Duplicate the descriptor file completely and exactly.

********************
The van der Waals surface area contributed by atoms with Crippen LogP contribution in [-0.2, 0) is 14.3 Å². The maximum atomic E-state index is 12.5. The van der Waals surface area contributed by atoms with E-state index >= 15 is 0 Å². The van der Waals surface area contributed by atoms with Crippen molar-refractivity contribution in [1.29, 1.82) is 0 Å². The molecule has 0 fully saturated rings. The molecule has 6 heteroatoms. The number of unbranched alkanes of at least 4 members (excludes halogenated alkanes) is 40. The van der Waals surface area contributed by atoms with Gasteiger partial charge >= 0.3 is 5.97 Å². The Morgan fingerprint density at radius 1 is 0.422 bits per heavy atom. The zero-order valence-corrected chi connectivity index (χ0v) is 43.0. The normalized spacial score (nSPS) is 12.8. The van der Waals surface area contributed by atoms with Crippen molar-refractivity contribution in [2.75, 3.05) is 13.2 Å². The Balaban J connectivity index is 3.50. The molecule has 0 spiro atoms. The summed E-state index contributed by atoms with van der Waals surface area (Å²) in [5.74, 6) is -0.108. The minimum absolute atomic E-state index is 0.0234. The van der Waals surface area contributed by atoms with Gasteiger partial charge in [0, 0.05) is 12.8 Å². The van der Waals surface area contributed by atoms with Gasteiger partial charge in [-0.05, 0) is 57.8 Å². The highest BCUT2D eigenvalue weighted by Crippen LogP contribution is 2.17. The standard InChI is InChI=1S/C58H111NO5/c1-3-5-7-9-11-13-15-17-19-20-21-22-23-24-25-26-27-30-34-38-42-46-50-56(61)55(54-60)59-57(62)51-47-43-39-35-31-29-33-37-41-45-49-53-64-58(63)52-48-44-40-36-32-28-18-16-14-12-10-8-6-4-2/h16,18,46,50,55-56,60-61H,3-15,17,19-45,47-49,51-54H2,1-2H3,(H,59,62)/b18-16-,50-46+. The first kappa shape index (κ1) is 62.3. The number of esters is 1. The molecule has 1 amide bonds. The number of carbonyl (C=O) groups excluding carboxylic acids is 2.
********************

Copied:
The van der Waals surface area contributed by atoms with Crippen LogP contribution in [-0.2, 0) is 14.3 Å². The maximum atomic E-state index is 12.5. The van der Waals surface area contributed by atoms with E-state index >= 15 is 0 Å². The van der Waals surface area contributed by atoms with Crippen molar-refractivity contribution in [1.29, 1.82) is 0 Å². The molecule has 0 fully saturated rings. The molecule has 6 heteroatoms. The number of unbranched alkanes of at least 4 members (excludes halogenated alkanes) is 40. The van der Waals surface area contributed by atoms with Gasteiger partial charge >= 0.3 is 5.97 Å². The Morgan fingerprint density at radius 1 is 0.422 bits per heavy atom. The zero-order valence-corrected chi connectivity index (χ0v) is 43.0. The normalized spacial score (nSPS) is 12.8. The van der Waals surface area contributed by atoms with Crippen molar-refractivity contribution in [2.75, 3.05) is 13.2 Å². The Balaban J connectivity index is 3.50. The molecule has 0 spiro atoms. The summed E-state index contributed by atoms with van der Waals surface area (Å²) in [5.74, 6) is -0.108. The minimum absolute atomic E-state index is 0.0234. The van der Waals surface area contributed by atoms with Gasteiger partial charge in [0, 0.05) is 12.8 Å². The van der Waals surface area contributed by atoms with Gasteiger partial charge in [-0.05, 0) is 57.8 Å². The highest BCUT2D eigenvalue weighted by Crippen LogP contribution is 2.17. The standard InChI is InChI=1S/C58H111NO5/c1-3-5-7-9-11-13-15-17-19-20-21-22-23-24-25-26-27-30-34-38-42-46-50-56(61)55(54-60)59-57(62)51-47-43-39-35-31-29-33-37-41-45-49-53-64-58(63)52-48-44-40-36-32-28-18-16-14-12-10-8-6-4-2/h16,18,46,50,55-56,60-61H,3-15,17,19-45,47-49,51-54H2,1-2H3,(H,59,62)/b18-16-,50-46+. The first kappa shape index (κ1) is 62.3. The number of esters is 1. The molecule has 1 amide bonds. The number of carbonyl (C=O) groups excluding carboxylic acids is 2.